The best way I think to do it is to put a current clamp at the battery, then unplug stuff one thing at a time until the current draw stops and you can narrow it down and zero in on the troublemaker. and this can be a PITA on these newer cars because theres all sorts of stuff that stays alive for a while after you shut down, open a door, anything like that. You should hear my wifes Lincoln. I swear that thing is haunted... i go out in the garage at night to grab a coke out of the pop machine and if i get anywhere near that damned thing it starts clicking and clacking and all sorts of stuff. It KNOWS I'm around even if I dont even touch it.. hehe
I'd rather take a hammer to the nuts than troubleshoot an electrical problem.
 

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Discussion Starter · #5 ·
Depending what the exposed wires were hooked to, you could have a fire hazard/parasitic draw killing your battery. Please undo whatever you did in that area, solder , and install Marine grade heat shrink tubing for your safety.
Definitely going to do that thank you
 

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Discussion Starter · #6 ·
I concur with the above. You have a parasitic draw going on somehow. Something isn't shutting off, or worse, you could have a minor or major short somewhere if you melted something.
Start at the battery and confirm there is a draw when everything is off (from the sounds of it this is most likely). Make sure to let the car rest for a while so everything that is supposed to be asleep actually is, then check for current draw. From there, you just have to buckle up and start following it through the entire power bus and fuse blocks. I hate this stuff because I can't read wiring diagrams worth a crap. You could shoot from the hip and maybe save a lot of time and go straight to the amp area and look for it since this is highly suspect already.
The best way I think to do it is to put a current clamp at the battery, then unplug stuff one thing at a time until the current draw stops and you can narrow it down and zero in on the troublemaker. and this can be a PITA on these newer cars because theres all sorts of stuff that stays alive for a while after you shut down, open a door, anything like that. You should hear my wifes Lincoln. I swear that thing is haunted... i go out in the garage at night to grab a coke out of the pop machine and if i get anywhere near that damned thing it starts clicking and clacking and all sorts of stuff. It KNOWS I'm around even if I dont even touch it.. hehe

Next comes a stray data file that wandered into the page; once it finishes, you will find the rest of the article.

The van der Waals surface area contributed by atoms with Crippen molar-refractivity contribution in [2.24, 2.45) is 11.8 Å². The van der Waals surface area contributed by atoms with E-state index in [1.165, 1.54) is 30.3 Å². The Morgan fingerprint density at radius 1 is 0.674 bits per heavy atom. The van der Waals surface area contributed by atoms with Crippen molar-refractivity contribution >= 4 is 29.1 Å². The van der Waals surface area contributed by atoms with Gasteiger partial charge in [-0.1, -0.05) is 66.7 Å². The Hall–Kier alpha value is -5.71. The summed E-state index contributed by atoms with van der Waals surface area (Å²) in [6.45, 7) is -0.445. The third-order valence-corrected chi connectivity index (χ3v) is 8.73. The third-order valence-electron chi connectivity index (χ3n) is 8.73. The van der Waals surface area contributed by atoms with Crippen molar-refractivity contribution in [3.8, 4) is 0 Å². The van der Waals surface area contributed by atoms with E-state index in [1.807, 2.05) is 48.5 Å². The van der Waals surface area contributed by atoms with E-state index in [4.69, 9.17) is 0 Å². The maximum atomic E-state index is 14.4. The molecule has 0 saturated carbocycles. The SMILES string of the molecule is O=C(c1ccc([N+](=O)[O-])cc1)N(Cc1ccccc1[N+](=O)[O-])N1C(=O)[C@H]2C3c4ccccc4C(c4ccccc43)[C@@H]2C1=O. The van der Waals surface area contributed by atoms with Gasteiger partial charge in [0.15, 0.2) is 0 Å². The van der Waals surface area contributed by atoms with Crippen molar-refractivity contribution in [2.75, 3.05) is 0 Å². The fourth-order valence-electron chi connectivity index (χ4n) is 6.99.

I'd rather take a hammer to the nuts than troubleshoot an electrical problem.
I agree I believe when I touched the wires it caused a short to the Body control module. I actually study this electrical stuff in school but I don’t know why I can’t seem to find the problem. Is it possible that the amplifier is drawing current from the BCM and or battery? I’m going to try the current clamp at the battery. That’s pretty scary with your wife’s Lincoln lol I’ll update on what’s happened.
 

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Well tell me what wiring you think you shorted out and I can possibly tell you where to look.
 

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Discussion Starter · #8 ·
Well tell me what wiring you think you shorted out and I can possibly tell you where to look.
I wired the RCA turn on wire to the back of the head unit spliced it into the cars antenna wire. Then I also spliced the four line output converter wires to four of the cars factory speaker wires
 

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Do you know exactly which wire you attached your turn on wire to?
I can supply you with wiring diagrams if you need. I'm assuming that yours is an ST3 based on the factory sub statement you made in your first post.
 

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Discussion Starter · #10 ·
Yes I tapped into the yellow/orange antenna wire connected the audio control module. This is the diagram I have
383584
 

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383598


So you tied the remote amplifier turn on wire to the solid state antenna? Correct?

The ACM communicates on the CAN BUS network. If you shorted this or any of the other audio outputs you could potentially damage it.

Try disconnecting the ACM and see if communication resume to normal on the CAN BUS. Don't be surprised to get a U code reporting that the ACM has lost communications with the network.